3 years ago

SISG Operations Concept for SSI - InterPlanetary Networking ...

SISG Operations Concept for SSI - InterPlanetary Networking ...

6.3 SSI

6.3 SSI User ApplicationsOperations Concept for a Solar System Internetwork (SSI)IOAG.T.RC.001.V1User applications include file, message, and other data transfer over DTN or IP. They aretransparent to the SSI. The SSI will also support communications between users andstandardized “last-hop” user applications.6.4 Acquisition and ContactThe acquisition of the link between two SSI nodes (provider or user), and in particularbetween a landed spacecraft and a Relay Spacecraft, may be pre-programmed or use ondemandrequests. The acquisition is carried out autonomously in accordance with the prenegotiatedcontact plan, without near real-time intervention. Either node may send ahailing signal to indicate the start of the pass and initiate acquisition.When establishing the link between the Relay Spacecraft and its MOC, the Relay SpacecraftMOC will use service management requests to initiate the space link, configure, manage,and monitor it. Once the space link is established, SSI traffic may flow directly from nodesthat have staged data to the Relay Spacecraft.The Relay Spacecraft will forward data from the landed spacecraft on the deep space link toan Earth Station. Due to orbital geometry or the capability of the Relay Spacecraft, the deepspace link may not be contemporaneous with the link between the lander and RelaySpacecraft, in which case data will be stored on the Relay Spacecraft until the next availabledownlink opportunity. The network layer, typically based on DTN, will be used to addressthe intermittent link connectivity and the acknowledgement process in the presence of long,round-trip light times. (Today these are handled as a mixture of application and link-layerfunctions.)A reverse process occurs to accomplish communications from the landed spacecraft MOC tothe landed spacecraft.End-to-end relay operations will be programmed to operate autonomously. A prioridecisions of the agencies will ensure availability and coherency of the physical elements(e.g., frequencies, pointing, bandwidth, storage, etc.) and logical elements involved (e.g.,authorisations, priorities). Relay Spacecraft nodes will be designed to accommodate theexpected data and service requests of the lander(s) they are designed to support.6.5 Node CapabilitiesUser nodes will initiate end-to-end data transfers. Data will be staged as DTN bundles forforwarding on the Relay Spacecraft, and will be distinguishable from data belonging to otherrelay sessions. Intermediate provider nodes will be able to store data until the next hopbecomes accessible (possibly with a time out). Provider nodes will not reassemble user data(e.g., files) at each hop and may transfer user data in pieces, possibly via different relaypaths. Only the end user node will reassemble the user data. Users may force a set of userdata to be delivered fully assembled by sending the data in a single bundle.Nodes will use DTN protocols to identify the next node, establish the communications withthe next node, and transfer the data to that node. Nodes may employ static routing, or theymay use Contact Graph Routing, which can adapt to available paths.Page | 34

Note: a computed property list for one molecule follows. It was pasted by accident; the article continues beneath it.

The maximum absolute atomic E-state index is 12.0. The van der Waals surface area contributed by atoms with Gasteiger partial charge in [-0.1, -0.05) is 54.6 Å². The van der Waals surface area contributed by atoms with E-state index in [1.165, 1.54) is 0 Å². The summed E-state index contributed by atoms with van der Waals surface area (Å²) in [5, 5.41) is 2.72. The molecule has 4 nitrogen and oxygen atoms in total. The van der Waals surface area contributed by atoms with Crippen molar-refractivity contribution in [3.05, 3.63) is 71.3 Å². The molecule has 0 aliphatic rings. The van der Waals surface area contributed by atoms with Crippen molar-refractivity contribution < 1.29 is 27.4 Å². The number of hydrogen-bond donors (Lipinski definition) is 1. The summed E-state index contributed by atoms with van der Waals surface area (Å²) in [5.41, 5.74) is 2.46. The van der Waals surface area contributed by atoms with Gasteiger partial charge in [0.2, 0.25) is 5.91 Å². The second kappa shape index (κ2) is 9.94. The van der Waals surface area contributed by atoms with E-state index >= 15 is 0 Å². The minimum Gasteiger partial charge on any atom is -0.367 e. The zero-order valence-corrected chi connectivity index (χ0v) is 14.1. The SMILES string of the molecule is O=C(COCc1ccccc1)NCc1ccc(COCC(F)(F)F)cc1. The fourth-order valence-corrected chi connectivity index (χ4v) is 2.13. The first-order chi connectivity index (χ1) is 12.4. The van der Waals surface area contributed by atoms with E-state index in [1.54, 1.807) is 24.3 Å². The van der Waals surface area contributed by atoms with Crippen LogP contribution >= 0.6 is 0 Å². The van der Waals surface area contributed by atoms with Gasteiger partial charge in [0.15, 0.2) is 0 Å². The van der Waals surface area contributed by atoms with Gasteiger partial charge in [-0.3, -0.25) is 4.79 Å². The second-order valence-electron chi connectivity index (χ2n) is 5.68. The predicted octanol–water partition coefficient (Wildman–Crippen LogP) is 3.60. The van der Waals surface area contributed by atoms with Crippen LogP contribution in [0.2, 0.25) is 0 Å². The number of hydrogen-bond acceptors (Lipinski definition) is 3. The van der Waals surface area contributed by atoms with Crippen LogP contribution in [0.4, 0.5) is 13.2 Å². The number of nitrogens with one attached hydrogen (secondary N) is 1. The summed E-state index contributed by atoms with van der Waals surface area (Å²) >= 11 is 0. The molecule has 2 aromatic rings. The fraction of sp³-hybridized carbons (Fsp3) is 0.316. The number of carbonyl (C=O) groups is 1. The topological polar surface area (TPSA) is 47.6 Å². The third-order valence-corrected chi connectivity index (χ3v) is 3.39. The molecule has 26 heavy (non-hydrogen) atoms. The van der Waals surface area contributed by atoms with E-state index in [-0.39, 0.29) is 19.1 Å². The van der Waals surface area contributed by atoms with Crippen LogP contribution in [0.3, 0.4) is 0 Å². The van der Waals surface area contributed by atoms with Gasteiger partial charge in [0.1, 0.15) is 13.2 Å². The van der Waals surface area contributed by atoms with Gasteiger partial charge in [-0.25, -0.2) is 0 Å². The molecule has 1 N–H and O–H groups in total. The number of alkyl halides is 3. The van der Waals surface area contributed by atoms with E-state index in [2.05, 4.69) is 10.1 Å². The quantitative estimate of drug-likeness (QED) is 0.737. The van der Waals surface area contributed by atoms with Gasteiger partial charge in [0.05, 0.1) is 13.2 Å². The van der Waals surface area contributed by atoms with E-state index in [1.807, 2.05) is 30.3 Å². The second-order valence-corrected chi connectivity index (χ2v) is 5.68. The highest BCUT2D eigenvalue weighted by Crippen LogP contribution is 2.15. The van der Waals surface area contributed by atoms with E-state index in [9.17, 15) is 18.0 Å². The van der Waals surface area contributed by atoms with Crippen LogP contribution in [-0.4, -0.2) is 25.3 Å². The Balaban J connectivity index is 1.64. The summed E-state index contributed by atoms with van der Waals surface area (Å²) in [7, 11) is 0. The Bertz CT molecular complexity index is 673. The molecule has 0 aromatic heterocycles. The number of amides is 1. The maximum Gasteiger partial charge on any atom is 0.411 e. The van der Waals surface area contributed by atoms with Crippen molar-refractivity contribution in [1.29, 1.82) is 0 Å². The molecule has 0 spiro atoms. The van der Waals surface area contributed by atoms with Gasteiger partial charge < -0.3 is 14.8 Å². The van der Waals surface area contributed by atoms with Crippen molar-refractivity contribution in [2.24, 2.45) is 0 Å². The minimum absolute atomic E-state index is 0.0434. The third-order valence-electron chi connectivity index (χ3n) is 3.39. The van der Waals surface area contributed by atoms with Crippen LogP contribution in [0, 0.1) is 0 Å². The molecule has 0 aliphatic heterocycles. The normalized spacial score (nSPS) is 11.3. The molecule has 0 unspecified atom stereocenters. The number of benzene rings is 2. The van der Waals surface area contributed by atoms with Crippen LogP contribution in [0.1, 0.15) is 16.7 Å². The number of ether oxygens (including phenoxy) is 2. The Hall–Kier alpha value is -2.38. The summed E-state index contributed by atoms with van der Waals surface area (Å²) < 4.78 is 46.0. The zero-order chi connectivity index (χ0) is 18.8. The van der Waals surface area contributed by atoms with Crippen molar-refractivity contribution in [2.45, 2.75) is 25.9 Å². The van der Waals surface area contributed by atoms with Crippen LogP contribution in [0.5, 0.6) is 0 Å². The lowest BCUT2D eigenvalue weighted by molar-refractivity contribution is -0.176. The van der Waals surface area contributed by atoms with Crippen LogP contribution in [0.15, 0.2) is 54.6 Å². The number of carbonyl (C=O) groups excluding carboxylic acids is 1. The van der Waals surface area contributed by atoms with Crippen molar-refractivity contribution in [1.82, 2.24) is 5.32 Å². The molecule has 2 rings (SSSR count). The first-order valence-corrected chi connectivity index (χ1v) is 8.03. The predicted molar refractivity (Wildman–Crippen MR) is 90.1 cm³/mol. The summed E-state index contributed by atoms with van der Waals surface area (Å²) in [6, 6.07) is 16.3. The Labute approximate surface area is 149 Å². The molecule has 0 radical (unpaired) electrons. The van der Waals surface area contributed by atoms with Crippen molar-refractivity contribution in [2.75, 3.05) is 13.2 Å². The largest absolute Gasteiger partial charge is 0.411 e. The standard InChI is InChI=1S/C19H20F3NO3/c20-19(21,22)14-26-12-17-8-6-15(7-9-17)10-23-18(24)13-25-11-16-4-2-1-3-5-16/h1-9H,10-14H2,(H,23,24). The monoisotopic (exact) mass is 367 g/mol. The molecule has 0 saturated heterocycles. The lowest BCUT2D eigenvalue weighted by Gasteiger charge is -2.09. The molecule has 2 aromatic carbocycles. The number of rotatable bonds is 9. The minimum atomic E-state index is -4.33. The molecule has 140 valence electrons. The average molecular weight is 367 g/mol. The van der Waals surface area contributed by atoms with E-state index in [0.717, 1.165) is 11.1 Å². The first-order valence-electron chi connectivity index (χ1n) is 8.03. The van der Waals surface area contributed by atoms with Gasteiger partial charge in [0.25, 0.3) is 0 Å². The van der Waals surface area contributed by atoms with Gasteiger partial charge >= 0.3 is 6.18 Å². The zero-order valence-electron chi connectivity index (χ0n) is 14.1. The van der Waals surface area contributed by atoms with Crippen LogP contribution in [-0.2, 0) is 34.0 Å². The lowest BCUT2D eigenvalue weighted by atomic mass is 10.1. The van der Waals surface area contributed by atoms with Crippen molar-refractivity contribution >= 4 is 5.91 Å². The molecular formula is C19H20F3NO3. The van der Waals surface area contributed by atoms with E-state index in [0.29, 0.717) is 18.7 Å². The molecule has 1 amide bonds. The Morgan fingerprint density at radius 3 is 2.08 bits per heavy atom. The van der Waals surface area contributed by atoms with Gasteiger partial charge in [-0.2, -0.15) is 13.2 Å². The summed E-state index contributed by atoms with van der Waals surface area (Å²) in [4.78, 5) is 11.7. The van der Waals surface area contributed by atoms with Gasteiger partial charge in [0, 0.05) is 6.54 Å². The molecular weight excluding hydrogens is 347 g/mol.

Operations Concept for a Solar System Internetwork (SSI)IOAG.T.RC.001.V1Nodes may verify data on receipt, may securely transfer data (with Bundle Security Protocol[BSP] or via user encryption), or may delete data if requested.A data handling system is provided at each provider node for bundle data staging.Individual bundles will specify priorities, and provider nodes will forward bundles based onestablished policies. A user or provider (under certain defined conditions) will be able todelete a well defined set of user data (e.g., all bundles associated with the identified userdata).Link-layer services and protocols will support transfer of data over individual hops. The DTNBundle Agents and upper-layer applications will manage reliable end-to-end delivery andsignalling.6.6 Emergency Services (Last Hop)In support of emergency situations where the landed spacecraft no longer has networkfunctionality, last-hop services will be employed to establish physical or link-layer commandand telemetry service to/from the landed spacecraft and a standardized Delivery Agentapplication resident on the Relay Spacecraft.To implement this emergency service, packets and other low-level frame/link transmissionsmust be supported as a point-to-point transmission across the “last-hop” proximity link. Toprovide this service, the User MOC of the mission must embed the required link-layer datastructures, packets, or frames into files, along with the necessary link configuration anddelivery information, and the files will be handled by the SSI as usual, until they aredelivered to a standardized Delivery Agent application running on the Relay Spacecraft. ThisDelivery Agent accepts the data to be delivered and the instructions, and performs thenecessary link configuration and data delivery services at the requested time.Between the Relay Spacecraft and the landed spacecraft, Proximity-1 will support the directtransmission of space packets, but frames and other data structures (e.g., Bose-Chaudhuri-Hocquenghem [BCH] encoded TC frames) may also be transferred over reliable bit stream(User Defined Data [UDD]). The delivery instructions state how the link is to be configured,how the data are to be extracted and sent (packets, frames), when the data are to be sent,how often, and under what conditions this transmission is to be terminated. A similarreturn service is also implemented by an application on the Relay Spacecraft. As with theforward service, this application accepts a service request that instructs it how to configurethe proximity link, what data to capture, and when to record the data. The resulting dataset is placed in a file, along with a report of what was done and its success or failure, andthis information is sent via SSI services back to the user. These return services may deliveressential telemetry, open loop sampled data from the Radio Frequency (RF) link itself, andtiming or radiometric data from Proximity-1.Page | 35